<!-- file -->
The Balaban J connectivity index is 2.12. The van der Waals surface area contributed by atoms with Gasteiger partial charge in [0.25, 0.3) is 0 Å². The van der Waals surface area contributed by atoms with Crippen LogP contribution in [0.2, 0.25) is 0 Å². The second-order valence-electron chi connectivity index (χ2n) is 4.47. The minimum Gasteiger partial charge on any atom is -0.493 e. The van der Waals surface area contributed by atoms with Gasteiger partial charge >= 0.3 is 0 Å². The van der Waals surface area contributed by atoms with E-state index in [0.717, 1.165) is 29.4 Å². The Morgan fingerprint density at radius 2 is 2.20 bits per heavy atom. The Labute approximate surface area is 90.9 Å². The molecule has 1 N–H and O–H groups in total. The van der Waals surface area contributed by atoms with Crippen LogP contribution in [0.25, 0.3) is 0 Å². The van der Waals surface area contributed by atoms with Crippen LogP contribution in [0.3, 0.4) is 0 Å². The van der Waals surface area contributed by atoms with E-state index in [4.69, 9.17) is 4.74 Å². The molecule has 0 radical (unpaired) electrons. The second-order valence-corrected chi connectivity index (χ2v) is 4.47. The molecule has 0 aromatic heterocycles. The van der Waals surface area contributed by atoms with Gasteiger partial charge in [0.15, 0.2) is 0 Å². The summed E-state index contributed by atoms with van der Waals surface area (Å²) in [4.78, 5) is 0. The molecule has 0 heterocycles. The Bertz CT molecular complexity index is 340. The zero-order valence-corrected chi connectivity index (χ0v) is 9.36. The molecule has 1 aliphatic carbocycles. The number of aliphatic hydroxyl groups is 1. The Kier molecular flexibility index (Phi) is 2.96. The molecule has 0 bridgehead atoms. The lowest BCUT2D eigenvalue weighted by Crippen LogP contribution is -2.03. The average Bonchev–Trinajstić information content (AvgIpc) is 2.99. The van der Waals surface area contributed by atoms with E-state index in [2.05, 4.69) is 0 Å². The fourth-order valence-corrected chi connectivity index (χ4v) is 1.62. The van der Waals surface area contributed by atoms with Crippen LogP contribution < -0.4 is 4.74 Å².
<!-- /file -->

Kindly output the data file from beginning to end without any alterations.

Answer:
The Balaban J connectivity index is 2.12. The van der Waals surface area contributed by atoms with Gasteiger partial charge in [0.25, 0.3) is 0 Å². The van der Waals surface area contributed by atoms with Crippen LogP contribution in [0.2, 0.25) is 0 Å². The second-order valence-electron chi connectivity index (χ2n) is 4.47. The minimum Gasteiger partial charge on any atom is -0.493 e. The van der Waals surface area contributed by atoms with Gasteiger partial charge >= 0.3 is 0 Å². The van der Waals surface area contributed by atoms with E-state index in [0.717, 1.165) is 29.4 Å². The Morgan fingerprint density at radius 2 is 2.20 bits per heavy atom. The Labute approximate surface area is 90.9 Å². The molecule has 1 N–H and O–H groups in total. The van der Waals surface area contributed by atoms with Crippen LogP contribution in [0.25, 0.3) is 0 Å². The van der Waals surface area contributed by atoms with Crippen LogP contribution in [0.3, 0.4) is 0 Å². The van der Waals surface area contributed by atoms with E-state index in [4.69, 9.17) is 4.74 Å². The molecule has 0 radical (unpaired) electrons. The second-order valence-corrected chi connectivity index (χ2v) is 4.47. The molecule has 0 aromatic heterocycles. The van der Waals surface area contributed by atoms with Gasteiger partial charge in [0.15, 0.2) is 0 Å². The summed E-state index contributed by atoms with van der Waals surface area (Å²) in [4.78, 5) is 0. The molecule has 0 heterocycles. The Bertz CT molecular complexity index is 340. The zero-order valence-corrected chi connectivity index (χ0v) is 9.36. The molecule has 1 aliphatic carbocycles. The number of aliphatic hydroxyl groups is 1. The Kier molecular flexibility index (Phi) is 2.96. The molecule has 0 bridgehead atoms. The lowest BCUT2D eigenvalue weighted by Crippen LogP contribution is -2.03. The average Bonchev–Trinajstić information content (AvgIpc) is 2.99. The van der Waals surface area contributed by atoms with E-state index in [2.05, 4.69) is 0 Å². The fourth-order valence-corrected chi connectivity index (χ4v) is 1.62. The van der Waals surface area contributed by atoms with Crippen LogP contribution < -0.4 is 4.74 Å².